PEN America works tirelessly to defend free expression, support persecuted writers, and promote literary culture. Here are some of the latest ways PEN America is speaking out.

  • PEN America Florida director Katie Blankenship wrote that in the recent legislative session in Florida, PEN America’s advocacy led to several wins, including successfully opposing a bill that aimed to make it easier for public figures to sue journalists, a measure that sought to ban gay pride flags and other protected speech, and a bill that would penalize students for “promoting” foreign terrorist organizations.
  • Laura Schroeder, the Congressional Affairs lead for PEN America, criticized the House’s passage of a bill to ban TikTok, stating it sets a troubling precedent and urging the Senate to reject it or for President Biden to veto it. PEN America signed a letter with other advocacy organizations expressing deep concern over the bill’s violation of free speech rights and its potential to empower authoritarian practices internationally.
  • As civic discourse and social cohesion continue to face considerable headwinds amid worsening political polarization in the United States, PEN America endorsed the reintroduction of the Building Civic Bridges Act, which seeks to address political polarization and fragmentation.
  • Moira Marquis, Senior Manager at the PEN America Free Write project, celebrated the publication of Books Through Bars: Stories from the Prison Books Movement, a collection of inspiring stories from the prison book movement and a guide for people who want to swell its ranks. Read more about her book in a Q and A here!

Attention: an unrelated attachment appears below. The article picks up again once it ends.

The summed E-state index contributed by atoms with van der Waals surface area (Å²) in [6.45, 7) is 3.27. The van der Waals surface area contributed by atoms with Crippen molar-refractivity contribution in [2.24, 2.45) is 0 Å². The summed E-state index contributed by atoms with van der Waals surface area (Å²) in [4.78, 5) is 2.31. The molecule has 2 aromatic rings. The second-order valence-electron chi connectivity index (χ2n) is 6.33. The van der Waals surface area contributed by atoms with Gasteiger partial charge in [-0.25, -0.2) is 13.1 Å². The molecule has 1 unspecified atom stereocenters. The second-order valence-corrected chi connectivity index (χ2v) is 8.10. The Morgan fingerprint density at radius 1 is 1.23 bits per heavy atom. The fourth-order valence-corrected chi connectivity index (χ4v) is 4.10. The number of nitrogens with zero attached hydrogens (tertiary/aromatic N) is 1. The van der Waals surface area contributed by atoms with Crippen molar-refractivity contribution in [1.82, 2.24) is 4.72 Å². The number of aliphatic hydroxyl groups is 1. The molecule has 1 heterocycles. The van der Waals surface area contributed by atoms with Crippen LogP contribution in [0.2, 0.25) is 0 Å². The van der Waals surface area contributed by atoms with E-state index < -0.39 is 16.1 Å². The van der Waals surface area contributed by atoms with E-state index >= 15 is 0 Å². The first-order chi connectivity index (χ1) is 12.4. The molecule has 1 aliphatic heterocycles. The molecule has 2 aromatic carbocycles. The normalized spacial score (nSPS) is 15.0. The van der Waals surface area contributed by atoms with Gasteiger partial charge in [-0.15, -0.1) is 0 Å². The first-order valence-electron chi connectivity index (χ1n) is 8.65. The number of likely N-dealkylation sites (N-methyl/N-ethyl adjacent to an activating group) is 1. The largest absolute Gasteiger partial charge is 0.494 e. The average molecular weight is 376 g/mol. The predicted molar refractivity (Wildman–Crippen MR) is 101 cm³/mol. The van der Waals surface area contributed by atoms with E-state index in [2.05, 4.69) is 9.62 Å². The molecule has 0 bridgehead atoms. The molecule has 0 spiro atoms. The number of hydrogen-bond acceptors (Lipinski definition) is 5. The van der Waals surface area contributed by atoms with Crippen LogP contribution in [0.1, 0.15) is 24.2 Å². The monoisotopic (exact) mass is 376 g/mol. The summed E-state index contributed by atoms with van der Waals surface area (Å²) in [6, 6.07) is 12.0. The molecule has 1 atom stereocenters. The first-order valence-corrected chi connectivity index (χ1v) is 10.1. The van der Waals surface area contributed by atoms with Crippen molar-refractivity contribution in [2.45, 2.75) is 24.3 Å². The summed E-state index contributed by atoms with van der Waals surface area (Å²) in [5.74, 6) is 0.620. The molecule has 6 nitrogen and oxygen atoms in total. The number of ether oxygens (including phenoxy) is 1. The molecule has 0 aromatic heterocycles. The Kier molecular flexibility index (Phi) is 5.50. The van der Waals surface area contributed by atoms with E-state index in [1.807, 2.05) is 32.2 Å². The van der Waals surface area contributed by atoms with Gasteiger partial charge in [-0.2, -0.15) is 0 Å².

• Blankenship welcomed the settlement in Equality Florida v. Florida State Board of Education regarding HB 1557, known as the “Don’t Say Gay” bill, saying it would protect classrooms from some of the bill’s most dangerous implications. But she said PEN America would continue to fight against the law’s chilling effect on protected expression.
  • Jonathan Friedman and Elly Brinkley wrote about the rights of free speech for professors outside classrooms, focusing on the case of Professor Jairo Fúnez-Flores at Texas Tech University, whose social media posts led to allegations of antisemitism and discriminatory harassment.
  • PEN America warned that Florida’s passage of House Bill 3, requiring parental consent for minors to use social media, likely violates the First Amendment and imposes unnecessary restrictions on free speech, urging Governor Ron DeSantis to veto the bill to prevent further censorship and potential costly litigation.
  • Jeremy C Young and Jacqueline Allain wrote for University News about why Americans must speak up to defend university autonomy. 

See previous PEN America updates